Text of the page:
A shotgun roll is a roll of regularly circulating U.S. coins which has been tightly wrapped with tamper-evident ends by a bank or minting authority. Although the term "shotgun roll" used to refer to a roll of double length and value, nowadays the double rolls are called "double shotgun rolls" and single, normal rolls are simply "shotgun rolls." Find out how many coins are in each type of roll of U.S. coins.
Are Shotgun Rolls Really Unsearched?
Many coin collectors believe that shotgun rolls of coins are unsearched since the ends of the rolls are very tightly wrapped. This requires the use of a special coin rolling machine that is most commonly found at banks and minting institutions.
Unfortunately, a coin rolling machine that produces these tightly wrapped coin roll ends can be purchased for under $400. It doesn't take any special mechanical knowledge or materials to run the machine. Therefore, anybody with the money to buy one can make their own shotgun rolls of coins.
Some unscrupulous coin dealers will buy their own shotgun coin rolling machine in order to repackage coins that they've already searched through and removed the key date coins. In order to help sell these rolls of supposedly "unsearched" coins, they will put a bait coin at the end of the roll.
A bait coin is a common coin that is specifically placed at the end of the roll facing out so the buyer can see it. For example, an average circulated 1909 VDB Lincoln wheat cent has a value of less than ten dollars. An average circulated 1909-S VDB Lincoln wheat cent has a value of almost $700. The only way to tell the difference between the two is to inspect both the obverse and the reverse of the coin.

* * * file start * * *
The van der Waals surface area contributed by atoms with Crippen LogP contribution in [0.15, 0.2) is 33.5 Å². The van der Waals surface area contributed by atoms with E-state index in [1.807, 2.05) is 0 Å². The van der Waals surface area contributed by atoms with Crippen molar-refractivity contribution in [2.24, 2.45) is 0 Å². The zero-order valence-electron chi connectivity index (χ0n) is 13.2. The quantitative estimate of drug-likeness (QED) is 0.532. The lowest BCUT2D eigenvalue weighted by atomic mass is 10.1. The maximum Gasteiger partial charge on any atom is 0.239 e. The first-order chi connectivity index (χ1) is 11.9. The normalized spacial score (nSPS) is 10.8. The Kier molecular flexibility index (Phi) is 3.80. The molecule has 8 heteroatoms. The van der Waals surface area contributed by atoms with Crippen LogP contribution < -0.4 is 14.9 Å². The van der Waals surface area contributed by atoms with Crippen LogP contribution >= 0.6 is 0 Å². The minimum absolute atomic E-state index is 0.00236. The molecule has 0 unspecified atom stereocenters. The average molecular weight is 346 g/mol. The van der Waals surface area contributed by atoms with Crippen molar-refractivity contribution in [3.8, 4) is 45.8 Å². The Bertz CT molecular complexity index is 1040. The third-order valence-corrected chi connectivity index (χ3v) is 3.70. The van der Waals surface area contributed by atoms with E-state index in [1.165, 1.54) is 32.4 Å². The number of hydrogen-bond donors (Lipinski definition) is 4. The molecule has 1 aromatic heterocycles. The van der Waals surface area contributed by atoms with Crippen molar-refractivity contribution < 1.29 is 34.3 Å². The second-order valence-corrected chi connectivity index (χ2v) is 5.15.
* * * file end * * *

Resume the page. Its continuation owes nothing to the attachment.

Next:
Since the dealer puts the reverse on the end of the roll only the "VDB" is showing. In order to find out if it is the rare 1909-S coin you would have to buy the roll of coins and break it open to see the obverse of the coin. Once the roll of coins is opened it cannot be returned. The same trick can be accomplished with the 1916-D Mercury dime.
Other tricks that unscrupulous dealers will do in order to sell their rolls of supposedly "unsearched" coin rolls include taking brown paper (similar to paper grocery bags) and purchasing a rubberstamp with an old bank name on it. They will then stamp the paper in order to make their own vintage coin rolls. Unsuspecting people will look at these "old looking" rolls of coins and think there may be treasures inside. They may even take a wire brush and rough up the paper to make it look like the roll of coins has been around for a while.
The Bottom Line on Shotgun Coin Rolls
There is no definitive way to determine if a shotgun roll of coins is authentically unsearched. From my conversations with a variety of coin dealers, there is no such thing as an unsearched roll of coins.
Edited by: James Bucki